From: Richard Wood (rwoodphd_at_yahoo.com)
Date: Mon Feb 19 2007 - 17:16:52 CST
I never got the types of responses that I was hoping for, and so, my question died.
All of them were geared toward my personal situation, and not about the
philosophical state of the discipline of computational chemistry, which
was what I was looking for. Yes, I am having a rough go of it, but I
was looking for people to look at the field, and to comment on why it
is difficult to get into it and what is going to be done or should be
done, to make it easier to get into.
I hate to
bring up personal instances, but I see all these people concerned
about calculational issues and not looking at the bigger picture of the
field that we are in. What does it matter that we are training in this field when a
few months down the road there could be no use for that training?
As far as someone commenting to me, "do you have any philosophical questions about MD?", I would say that I do. In fact, I have many. Here is one. I have noticed that several (many?) people are working in the field of lipid simulations, in the hope of learning something about cell membrane behavior. I am wondering if any of these people take into account the fact that a cell membrane is not made up of a single type of lipid, but generally more than one, and that some of these lipids are unsaturated (to assure that the membrane won't freeze). I would like to know how this is handled. The membrane building tool of VMD won't allow the building of a mixed lipid bilayer. How does one get around this?
As an aside, the person that asked me the above question in an off-list email, stated several things about myself and my background that I totally disagree with, stating that "most senior comp. chemists at a pharma company came right out of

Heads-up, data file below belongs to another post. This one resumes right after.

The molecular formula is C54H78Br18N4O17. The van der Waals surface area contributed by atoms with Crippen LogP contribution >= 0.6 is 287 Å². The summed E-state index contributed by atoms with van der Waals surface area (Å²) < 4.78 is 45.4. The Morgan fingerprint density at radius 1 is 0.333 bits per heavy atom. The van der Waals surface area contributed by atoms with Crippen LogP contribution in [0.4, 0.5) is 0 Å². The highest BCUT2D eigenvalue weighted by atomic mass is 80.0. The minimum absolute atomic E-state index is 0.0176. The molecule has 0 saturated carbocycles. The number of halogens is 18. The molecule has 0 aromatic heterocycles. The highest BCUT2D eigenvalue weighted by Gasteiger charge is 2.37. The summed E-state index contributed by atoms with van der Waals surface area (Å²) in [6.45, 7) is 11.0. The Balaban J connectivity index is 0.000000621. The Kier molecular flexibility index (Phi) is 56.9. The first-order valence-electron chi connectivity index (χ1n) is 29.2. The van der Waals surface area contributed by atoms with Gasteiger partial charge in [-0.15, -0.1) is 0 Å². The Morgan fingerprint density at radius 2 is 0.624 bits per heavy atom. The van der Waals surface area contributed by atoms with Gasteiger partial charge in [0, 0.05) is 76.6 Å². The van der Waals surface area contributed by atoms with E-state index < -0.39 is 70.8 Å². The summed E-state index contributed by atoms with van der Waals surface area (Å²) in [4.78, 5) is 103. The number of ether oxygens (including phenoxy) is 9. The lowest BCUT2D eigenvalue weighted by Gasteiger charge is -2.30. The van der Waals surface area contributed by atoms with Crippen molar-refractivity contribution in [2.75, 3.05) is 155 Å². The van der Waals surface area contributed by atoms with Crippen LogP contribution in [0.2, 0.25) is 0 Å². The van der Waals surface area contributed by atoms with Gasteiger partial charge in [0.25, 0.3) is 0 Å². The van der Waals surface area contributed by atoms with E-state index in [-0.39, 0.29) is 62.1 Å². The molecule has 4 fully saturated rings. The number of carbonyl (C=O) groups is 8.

the Ph.D., and most "workers" just have their master's. If you're
applying to be a worker with two post-docs, nobody will take you
seriously" and "they want someone who can write their own code in several languages,
not only for MD (which is such a tiny part of pharma anyway), but for
chemoinformatics, virtual screening, docking, QM/MM, almost everything" and the topper, "you learned how to run CHARMm scripts in two days". In my experience, all of these are totally untrue. One doesn't get into a group at Wyeth, Merck, etc. WITHOUT doing at least ONE post-doc, and not everyone in industry writes code. Even if you CAN write code, and have never done, say, cheminformatics, and they are looking for someone to do it, if you haven't done cheminformatics, you're screwed.
To this person that is so uniformed about me, I've done so MUCH more than just MD. And I learned how to do just about anything I wanted to in CHARMM in about two days. Anything else is cake, including docking (does this person know how many commercial programs will do docking now?).
Richard L. Wood, Ph. D.
Cockeysville, MD 21030
Don't pick lemons.
See all the new 2007 cars at Yahoo! Autos.
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